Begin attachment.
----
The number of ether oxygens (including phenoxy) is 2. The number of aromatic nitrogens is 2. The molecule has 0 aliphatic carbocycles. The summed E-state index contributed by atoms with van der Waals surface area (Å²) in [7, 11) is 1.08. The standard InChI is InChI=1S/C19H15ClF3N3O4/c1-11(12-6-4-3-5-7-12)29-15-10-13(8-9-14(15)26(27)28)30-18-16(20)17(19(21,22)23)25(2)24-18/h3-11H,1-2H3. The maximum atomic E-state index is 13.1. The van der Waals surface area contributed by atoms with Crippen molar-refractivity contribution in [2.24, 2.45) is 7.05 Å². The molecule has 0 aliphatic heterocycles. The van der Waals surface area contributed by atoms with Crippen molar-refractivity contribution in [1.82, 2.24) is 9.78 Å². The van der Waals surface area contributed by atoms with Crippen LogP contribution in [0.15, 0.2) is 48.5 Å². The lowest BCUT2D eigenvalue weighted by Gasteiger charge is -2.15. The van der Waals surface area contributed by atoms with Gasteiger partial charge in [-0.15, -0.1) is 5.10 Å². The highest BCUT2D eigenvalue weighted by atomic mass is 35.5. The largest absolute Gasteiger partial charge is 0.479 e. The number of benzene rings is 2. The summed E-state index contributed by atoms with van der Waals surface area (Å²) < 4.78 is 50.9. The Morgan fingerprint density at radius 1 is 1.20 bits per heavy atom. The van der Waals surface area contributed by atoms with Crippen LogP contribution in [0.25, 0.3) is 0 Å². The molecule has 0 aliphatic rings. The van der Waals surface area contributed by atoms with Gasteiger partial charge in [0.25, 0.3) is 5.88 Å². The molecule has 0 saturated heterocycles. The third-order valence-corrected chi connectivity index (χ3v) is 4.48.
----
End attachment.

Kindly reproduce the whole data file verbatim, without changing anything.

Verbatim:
The number of ether oxygens (including phenoxy) is 2. The number of aromatic nitrogens is 2. The molecule has 0 aliphatic carbocycles. The summed E-state index contributed by atoms with van der Waals surface area (Å²) in [7, 11) is 1.08. The standard InChI is InChI=1S/C19H15ClF3N3O4/c1-11(12-6-4-3-5-7-12)29-15-10-13(8-9-14(15)26(27)28)30-18-16(20)17(19(21,22)23)25(2)24-18/h3-11H,1-2H3. The maximum atomic E-state index is 13.1. The van der Waals surface area contributed by atoms with Crippen molar-refractivity contribution in [2.24, 2.45) is 7.05 Å². The molecule has 0 aliphatic heterocycles. The van der Waals surface area contributed by atoms with Crippen molar-refractivity contribution in [1.82, 2.24) is 9.78 Å². The van der Waals surface area contributed by atoms with Crippen LogP contribution in [0.15, 0.2) is 48.5 Å². The lowest BCUT2D eigenvalue weighted by Gasteiger charge is -2.15. The van der Waals surface area contributed by atoms with Gasteiger partial charge in [-0.15, -0.1) is 5.10 Å². The highest BCUT2D eigenvalue weighted by atomic mass is 35.5. The largest absolute Gasteiger partial charge is 0.479 e. The number of benzene rings is 2. The summed E-state index contributed by atoms with van der Waals surface area (Å²) < 4.78 is 50.9. The Morgan fingerprint density at radius 1 is 1.20 bits per heavy atom. The van der Waals surface area contributed by atoms with Crippen LogP contribution in [0.25, 0.3) is 0 Å². The molecule has 0 aliphatic rings. The van der Waals surface area contributed by atoms with Gasteiger partial charge in [0.25, 0.3) is 5.88 Å². The molecule has 0 saturated heterocycles. The third-order valence-corrected chi connectivity index (χ3v) is 4.48.